• Swap Certain Greenhouse Gas Reduction Fund (GGRF) and General Fund Expenditures. The administration’s 2022‑23 GGRF expenditure plan provides over $1.7 billion for projects that likely would qualify as capital outlay under the SAL, including high‑speed rail, transit projects, and incentives for heavy‑duty vehicles. (Cap‑and‑trade auction revenues that make up the GGRF are not counted as proceeds of taxes under the SAL.) The administration also proposes to use at least this amount of General Fund on climate‑related projects that are not SAL excludable. Should it wish to fund the same or a very similar mix of programs as the Governor, the Legislature could swap the fund sources for these climate‑related activities—use General Fund for the capital outlay projects and GGRF for the non‑excludable projects. This would reduce overall General Fund spending subject to the limit and help meet nearly $2 billion of the unaddressed requirement in 2022‑23.
  • Reject Some Proposals That Do Not Meet SAL Requirements. Finally, the Legislature can reject some of the Governor’s proposals that do not meet a SAL requirement and instead spend those funds on SAL‑related requirements, as listed in this report under The State Appropriations Limit.

…And Sets Up a Fiscal Cliff as Early as 2023‑24. Although the unaddressed 2022‑23 SAL requirement is relatively small, because the SAL is calculated over two years, the 2022‑23 requirement must be considered alongside the state’s 2023‑24 SAL position. Our estimates suggest the May Revision sets the state up for a significant budget problem as soon as next year. Specifically, under our estimates of the Governor’s revenue assumptions and spending proposals, the state would face an additional SAL requirement of over $20 billion in 2023‑24, but have a surplus of only $1.6 billion in that year. This means that the state would have a budget problem of roughly $25 billion in next year’s budget process. Importantly, the state cannot “grow its way out” of this kind of budget problem. As we have discussed previously, for each $1 in revenues the state collects above the limit, it must allocate about $1.60 in constitutional requirements. This means that if revenues are higher than the Governor’s budget anticipates, the state will be in an even worse fiscal position. (For reference, see: The 2022‑23 Governor’s Budget: Initial Comments on the State Appropriations Limit Proposal.)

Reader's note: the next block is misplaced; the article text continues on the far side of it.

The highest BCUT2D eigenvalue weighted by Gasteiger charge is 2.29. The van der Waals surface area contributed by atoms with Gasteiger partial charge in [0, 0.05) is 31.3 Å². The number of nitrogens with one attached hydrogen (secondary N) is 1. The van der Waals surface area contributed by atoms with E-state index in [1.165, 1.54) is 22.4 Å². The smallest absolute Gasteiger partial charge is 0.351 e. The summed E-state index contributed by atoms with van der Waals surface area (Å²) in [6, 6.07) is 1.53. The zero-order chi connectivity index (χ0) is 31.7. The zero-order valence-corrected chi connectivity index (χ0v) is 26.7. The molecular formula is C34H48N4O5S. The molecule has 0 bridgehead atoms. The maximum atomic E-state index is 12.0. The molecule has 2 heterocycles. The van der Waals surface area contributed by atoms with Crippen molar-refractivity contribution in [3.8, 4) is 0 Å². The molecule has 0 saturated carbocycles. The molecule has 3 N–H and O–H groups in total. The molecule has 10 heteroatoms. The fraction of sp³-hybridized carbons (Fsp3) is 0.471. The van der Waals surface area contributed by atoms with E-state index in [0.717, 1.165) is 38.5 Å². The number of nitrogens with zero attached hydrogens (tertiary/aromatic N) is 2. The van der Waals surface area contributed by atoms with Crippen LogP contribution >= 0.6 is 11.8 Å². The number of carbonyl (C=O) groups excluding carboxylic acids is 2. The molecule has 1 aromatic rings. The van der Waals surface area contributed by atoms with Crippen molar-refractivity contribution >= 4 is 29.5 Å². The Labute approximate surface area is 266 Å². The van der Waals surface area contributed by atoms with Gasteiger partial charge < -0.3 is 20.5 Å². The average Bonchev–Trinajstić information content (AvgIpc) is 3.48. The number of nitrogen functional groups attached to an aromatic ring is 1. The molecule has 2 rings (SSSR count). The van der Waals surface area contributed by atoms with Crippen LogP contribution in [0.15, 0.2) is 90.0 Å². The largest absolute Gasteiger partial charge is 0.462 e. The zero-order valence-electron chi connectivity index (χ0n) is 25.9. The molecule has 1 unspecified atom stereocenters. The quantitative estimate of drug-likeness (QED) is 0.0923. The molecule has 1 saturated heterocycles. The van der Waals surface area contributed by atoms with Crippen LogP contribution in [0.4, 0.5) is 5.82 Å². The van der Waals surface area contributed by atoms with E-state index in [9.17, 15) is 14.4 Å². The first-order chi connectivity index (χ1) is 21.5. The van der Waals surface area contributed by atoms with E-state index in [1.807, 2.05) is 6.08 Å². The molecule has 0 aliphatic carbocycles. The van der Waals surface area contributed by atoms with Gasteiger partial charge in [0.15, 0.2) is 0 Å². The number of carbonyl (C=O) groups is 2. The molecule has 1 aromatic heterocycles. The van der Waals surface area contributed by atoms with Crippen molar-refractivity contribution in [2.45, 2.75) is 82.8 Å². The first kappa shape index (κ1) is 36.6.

Recommend Increasing Reserves to Address Likely Fiscal Cliff. The vast majority of the Governor’s discretionary budget augmentations are one time or temporary. Maintaining a focus on limited‑term funding is essential to the budget’s ongoing health. However, this approach alone is unlikely to be sufficient to stave off future budget problems. That is because, as we have discussed here, the state faces dual risks to its bottom line condition. The risk of a recession is heightened, meaning revenue growth could be slower than the Governor anticipates, resulting in budgetary imbalance. But even if revenue growth continues as the administration expects, under our estimates, the state would face roughly $25 billion in SAL requirements next year that would result in a corresponding budget problem. This amount approaches the entire balance of the state’s general purpose reserves for 2022‑23. If revenues grow faster than that, the problem likely would be, counterintuitively, even worse. We will issue our multiyear assessment of the budget’s condition in the coming week or so, and that report will offer more insights into the ranges of possible budget outcomes the state faces in the near future. In the meantime, we strongly recommend the Legislature consider building more reserves than proposed by the Governor in the May Revision. Additional reserves can help the state either address future SAL requirements or a budget problem resulting from a recession.